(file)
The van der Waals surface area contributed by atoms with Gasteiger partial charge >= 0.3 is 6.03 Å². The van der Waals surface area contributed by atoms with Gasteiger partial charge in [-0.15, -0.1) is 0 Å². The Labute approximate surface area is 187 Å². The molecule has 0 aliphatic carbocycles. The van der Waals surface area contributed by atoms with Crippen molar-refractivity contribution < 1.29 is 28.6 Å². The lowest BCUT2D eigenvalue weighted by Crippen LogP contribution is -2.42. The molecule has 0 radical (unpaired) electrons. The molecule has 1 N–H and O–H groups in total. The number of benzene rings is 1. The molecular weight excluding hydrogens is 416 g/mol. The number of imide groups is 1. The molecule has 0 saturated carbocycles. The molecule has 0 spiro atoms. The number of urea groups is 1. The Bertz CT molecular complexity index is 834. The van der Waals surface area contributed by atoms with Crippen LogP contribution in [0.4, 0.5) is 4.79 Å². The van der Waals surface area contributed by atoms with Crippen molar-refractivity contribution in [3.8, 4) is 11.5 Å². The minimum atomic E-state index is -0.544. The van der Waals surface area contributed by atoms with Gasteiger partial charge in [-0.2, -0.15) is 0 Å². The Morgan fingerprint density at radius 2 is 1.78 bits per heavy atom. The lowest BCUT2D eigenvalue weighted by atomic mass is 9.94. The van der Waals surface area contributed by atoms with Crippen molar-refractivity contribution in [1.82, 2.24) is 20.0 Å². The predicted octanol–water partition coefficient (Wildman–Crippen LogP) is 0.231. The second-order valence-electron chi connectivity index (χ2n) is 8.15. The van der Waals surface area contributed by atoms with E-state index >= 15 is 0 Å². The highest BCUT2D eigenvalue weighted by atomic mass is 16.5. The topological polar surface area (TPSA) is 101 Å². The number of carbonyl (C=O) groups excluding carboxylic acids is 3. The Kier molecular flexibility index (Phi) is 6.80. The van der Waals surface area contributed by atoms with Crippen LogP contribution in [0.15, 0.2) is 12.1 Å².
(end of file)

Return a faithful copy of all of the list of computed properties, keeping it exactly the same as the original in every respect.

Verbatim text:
The van der Waals surface area contributed by atoms with Gasteiger partial charge >= 0.3 is 6.03 Å². The van der Waals surface area contributed by atoms with Gasteiger partial charge in [-0.15, -0.1) is 0 Å². The Labute approximate surface area is 187 Å². The molecule has 0 aliphatic carbocycles. The van der Waals surface area contributed by atoms with Crippen molar-refractivity contribution < 1.29 is 28.6 Å². The lowest BCUT2D eigenvalue weighted by Crippen LogP contribution is -2.42. The molecule has 0 radical (unpaired) electrons. The molecule has 1 N–H and O–H groups in total. The number of benzene rings is 1. The molecular weight excluding hydrogens is 416 g/mol. The number of imide groups is 1. The molecule has 0 saturated carbocycles. The molecule has 0 spiro atoms. The number of urea groups is 1. The Bertz CT molecular complexity index is 834. The van der Waals surface area contributed by atoms with Crippen LogP contribution in [0.4, 0.5) is 4.79 Å². The van der Waals surface area contributed by atoms with Crippen molar-refractivity contribution in [3.8, 4) is 11.5 Å². The minimum atomic E-state index is -0.544. The van der Waals surface area contributed by atoms with Gasteiger partial charge in [-0.2, -0.15) is 0 Å². The Morgan fingerprint density at radius 2 is 1.78 bits per heavy atom. The lowest BCUT2D eigenvalue weighted by atomic mass is 9.94. The van der Waals surface area contributed by atoms with Crippen molar-refractivity contribution in [1.82, 2.24) is 20.0 Å². The predicted octanol–water partition coefficient (Wildman–Crippen LogP) is 0.231. The second-order valence-electron chi connectivity index (χ2n) is 8.15. The van der Waals surface area contributed by atoms with E-state index >= 15 is 0 Å². The highest BCUT2D eigenvalue weighted by atomic mass is 16.5. The topological polar surface area (TPSA) is 101 Å². The number of carbonyl (C=O) groups excluding carboxylic acids is 3. The Kier molecular flexibility index (Phi) is 6.80. The van der Waals surface area contributed by atoms with Crippen LogP contribution in [0.15, 0.2) is 12.1 Å².